Since 2007 the National Weather Service in Raleigh has investigated excessive lightning events in the Carolinas, including the creation of a lightning climatology for central North Carolina and evaluations of pre-storm tropospheric conditions favoring high lightning activity. A review of past lightning studies and publications, as well as local studies of significant lightning events, revealed key environmental parameters which suggest an increased likelihood of convection with excessive lightning, such as high mixed-layer convective available potential energy (CAPE), high CAPE in the prime electrification zone (from -10 degrees C to -30 degrees C), and increasing precipitable water. Based on these and other parameters from various models and sources, including experimental lightning probabilities from the NWS Storm Prediction Center (SPC), NWS Raleigh forecasters produced experimental daily lightning outlooks from May through September in 2008 and 2009.
A mention of the elevated risk of excessive lightning was included in the morning Hazardous Weather Outlook on 24 of the 153 forecast days in 2009. Of these, eight outlooks specifically noted the extreme nature of the expected lightning, and these included three of the top four excessive lightning days (as defined by the total number of CG strikes in 24 hours) in 2009 in central North Carolina. Media response has been positive, with television meteorologists in multiple North Carolina broadcast markets mentioning the NWS-indicated lightning risk in their weathercasts. Initial subjective forecast verification suggests that the human-determined lightning forecasts improve upon any single-model automated method, however further objective verification is needed. Challenges also persist regarding the optimal methods for conveying lightning forecast information to users such as utility companies and the general public.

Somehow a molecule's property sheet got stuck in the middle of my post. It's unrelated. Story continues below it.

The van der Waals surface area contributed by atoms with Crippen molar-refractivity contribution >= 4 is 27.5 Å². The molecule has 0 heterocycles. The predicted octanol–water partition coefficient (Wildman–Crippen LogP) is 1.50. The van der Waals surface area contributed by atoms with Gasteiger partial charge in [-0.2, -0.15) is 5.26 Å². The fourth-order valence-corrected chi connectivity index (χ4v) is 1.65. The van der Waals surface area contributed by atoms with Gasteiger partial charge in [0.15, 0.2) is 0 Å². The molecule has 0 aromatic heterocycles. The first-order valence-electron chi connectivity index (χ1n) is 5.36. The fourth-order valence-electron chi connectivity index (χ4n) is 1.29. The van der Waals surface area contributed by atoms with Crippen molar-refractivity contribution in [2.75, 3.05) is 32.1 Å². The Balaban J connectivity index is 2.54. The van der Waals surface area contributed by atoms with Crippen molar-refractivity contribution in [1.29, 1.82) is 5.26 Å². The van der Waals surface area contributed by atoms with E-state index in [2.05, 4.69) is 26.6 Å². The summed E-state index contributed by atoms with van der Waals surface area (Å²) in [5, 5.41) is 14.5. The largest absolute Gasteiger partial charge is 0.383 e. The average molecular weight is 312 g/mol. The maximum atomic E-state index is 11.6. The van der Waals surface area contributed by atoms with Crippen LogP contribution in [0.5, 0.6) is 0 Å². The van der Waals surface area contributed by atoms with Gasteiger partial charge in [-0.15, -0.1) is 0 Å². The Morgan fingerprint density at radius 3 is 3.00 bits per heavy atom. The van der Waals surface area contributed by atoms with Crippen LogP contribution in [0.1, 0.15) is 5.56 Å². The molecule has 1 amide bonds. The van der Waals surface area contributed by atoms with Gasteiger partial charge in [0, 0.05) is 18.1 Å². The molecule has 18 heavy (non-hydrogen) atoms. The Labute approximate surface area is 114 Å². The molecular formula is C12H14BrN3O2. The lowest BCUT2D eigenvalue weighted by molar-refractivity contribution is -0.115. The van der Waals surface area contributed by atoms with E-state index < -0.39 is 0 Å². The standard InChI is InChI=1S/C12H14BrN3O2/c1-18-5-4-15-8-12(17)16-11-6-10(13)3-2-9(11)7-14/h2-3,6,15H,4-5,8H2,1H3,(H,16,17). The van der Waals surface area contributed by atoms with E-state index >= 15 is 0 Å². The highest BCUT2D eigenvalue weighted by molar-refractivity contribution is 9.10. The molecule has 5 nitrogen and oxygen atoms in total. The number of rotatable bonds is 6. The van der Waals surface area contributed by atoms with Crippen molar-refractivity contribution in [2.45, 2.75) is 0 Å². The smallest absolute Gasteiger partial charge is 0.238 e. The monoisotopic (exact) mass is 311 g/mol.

Beginning in the summer of 2010, NWS Raleigh forecasters began subjective evaluations of an experimental lightning threat parameter produced by the convection-allowing 4-km resolution Weather Research and Forecast (WRF) model run by the National Severe Storms Laboratory (NSSL). This parameter, devised by researchers at NSSL and the Short Term Prediction Research and Transition Center (SPoRT), combines the upward graupel flux at -15 degrees C (which factors in the updraft strength and presence of graupel in the critical lightning production region) and the column integrated graupel. Incorporation of this output field from an explicit-convection model, into the existing process of evaluating pre-storm environmental conditions from traditional parameterized models, results in a pseudo-ensemble approach to lightning prediction. With forecasters assessing output from a variety of forecast systems, including models with both parameterized and explicit convection, to determine the overall threat of excessive lightning, there is less reliance on a single model or parameter which may or may not be successful on a particular day. Evaluations of this forecast process for convective events in 2009 and 2010 will be presented.